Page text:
As early as 1834 the beauty of this location and the evident fertility of its soil attracted RICE FAY, a strong, enterprising man who settled and long resided upon Section 3 and subsequently erected thereon the fine, substantial stone dwelling, since occupied by the KEATING family. Soon a blacksmith shop was opened by the river roadside, two or three small stone houses were built and a little store established, and the settlement became known as Fayville. In 1836, The Rev. D.W. ELLMORE entered a claim west and south of CAPTAIN FAY'S. He laid plans for the location here of a large industrial training school, and in 1851, with these plans in view, platted a village called Asylum. He also had a bill for the incorporation of his school introduced in the Legislature; but his sudden death by lightning, on July 29, 1854, ended these philanthropic efforts of a cultured, broad-minded Christian pioneer. Three post offices - Fayville, Silver Glen and Riverside - have been established and discontinued at this place. Quite extensive lime kilns were opened here in the early days.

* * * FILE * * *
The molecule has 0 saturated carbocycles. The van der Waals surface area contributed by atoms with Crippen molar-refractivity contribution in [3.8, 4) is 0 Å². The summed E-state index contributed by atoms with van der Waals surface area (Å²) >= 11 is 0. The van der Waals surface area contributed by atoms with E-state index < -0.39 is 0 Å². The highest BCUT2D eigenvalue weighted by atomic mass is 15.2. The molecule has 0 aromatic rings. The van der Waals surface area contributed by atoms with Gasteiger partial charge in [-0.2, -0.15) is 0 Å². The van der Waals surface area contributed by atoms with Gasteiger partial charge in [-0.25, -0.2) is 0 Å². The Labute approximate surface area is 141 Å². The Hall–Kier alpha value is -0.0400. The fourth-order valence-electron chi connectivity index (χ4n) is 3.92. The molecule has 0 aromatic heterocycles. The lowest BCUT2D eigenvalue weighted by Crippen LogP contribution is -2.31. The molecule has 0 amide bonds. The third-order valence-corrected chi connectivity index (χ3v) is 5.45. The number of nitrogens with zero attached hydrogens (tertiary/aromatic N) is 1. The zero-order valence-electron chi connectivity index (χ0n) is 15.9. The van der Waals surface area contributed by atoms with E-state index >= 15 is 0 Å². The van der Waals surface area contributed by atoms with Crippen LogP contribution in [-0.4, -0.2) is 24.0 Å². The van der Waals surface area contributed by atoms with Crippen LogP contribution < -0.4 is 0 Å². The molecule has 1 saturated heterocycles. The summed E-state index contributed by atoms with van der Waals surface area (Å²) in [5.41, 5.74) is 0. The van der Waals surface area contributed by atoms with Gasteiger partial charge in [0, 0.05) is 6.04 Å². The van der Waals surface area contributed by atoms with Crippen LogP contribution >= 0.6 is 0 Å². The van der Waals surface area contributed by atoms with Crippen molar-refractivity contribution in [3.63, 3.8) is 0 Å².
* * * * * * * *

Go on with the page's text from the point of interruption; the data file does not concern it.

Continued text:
The different branches of Ferson Creek enter the northwestern corner of the township, and with numerous curves and windings, serving to water and drain many farms, find the river near the southeast corner of Section 21. There were a few red cedar trees on the rocky banks of the streams, besides extensive deposits of excellent gravel and sand on the higher knolls along Brewster, Norton and Ferson creeks, which are now of value. In the spring of 1834, EVAN SHELBY and WILLIAM FRANKLIN, brothers-in-law, followed the army and Indian trails to a beautiful location near the Fox River, where they marked claims and built a log cabin and in August of that year, MRS. FRANKLIN came with her two children. ELIJAH GARTON with his wife and six children, and JOHN W. GRAY, his son-in-law; MR. AND MRS. ALBERT HOWARD, with six children; MR. AND MRS. THOMAS STEWARD and four children (a most surprising party of emigrants) arrived at Round Grove, it is said, on May 8, 1834. FRIEND MARKS and family, WILLIAM ARNOLD, JOHN M. and ALEXANDER LAUGHLIN; WALTER WILSON, with his sons, JOHN C. and THOMAS, and his son-in-law, THOMAS BARLAN; MRS. MOSES YOUNG, with her sons SAMUEL, STEPHEN, JOEL and DANIEL C., and her daughter JERUSHA; ROBERT MOODY, J.T. WHEELER, JOHN KITTRIDGE (after whom Dr. KITTRIDGE WHEELER, D.D. the distinguished Baptist divine, is named), NATHAN PERRY, WILLIAM WELCH (who settled on the army trial beside Brewster Creek, on what became Section 1), and his son-in-law, TUCKER; WILLIAM WILSON, MELVIN MARSH and JAMES DAVIS all came this first year, and the most of them entered land along the east side of the timber. It is said that a settler name CRANDALL built a cabin on the west side near CAPTAIN F.H. BOWMAN's residence in 1834. Three of the most active and enterprising men who have contributed to the progress of the town and county - SOLOMON DUNHAM, MARK W. FLETCHER and CALVIN WARD - came in 1835, as also did CHARLES B. GRAY, EPHRAIM and O.W. PERKINS, WARREN TYLER and his son, IRA, DANIEL MARVIN, the first blacksmith, and many others. In this year the first school was opened in a part of WARREN TYLER'S double log house, standing where the "Western Enterprise" tavern was afterward built. It was taught by MISS PRUDENCE WARD, who, in serene old age, still survives, crowned with the glory of a long life of Christian kindliness and exemplary usefulness. In 1835 FRIEND MARKS performed the first roadwork in the county by marking and improving a wagon track past his cabin (which was the first tavern) to Herrington's Ford. It is said that GARTON and HOWARD drove their ox-teams to the Wabash settlement after supplies for these pioneers in the winter of 1834-5, which was unusually severe, the mercury during their trip ranging lower than twenty degrees below zero. J.N. LAUGHLIN has stated that in June, 1835, he drove to Chicago with two yoke of oxen which had to swim in crossing the Des Plaines, and that the level land, from Oak Ridge in, was entirely covered with water.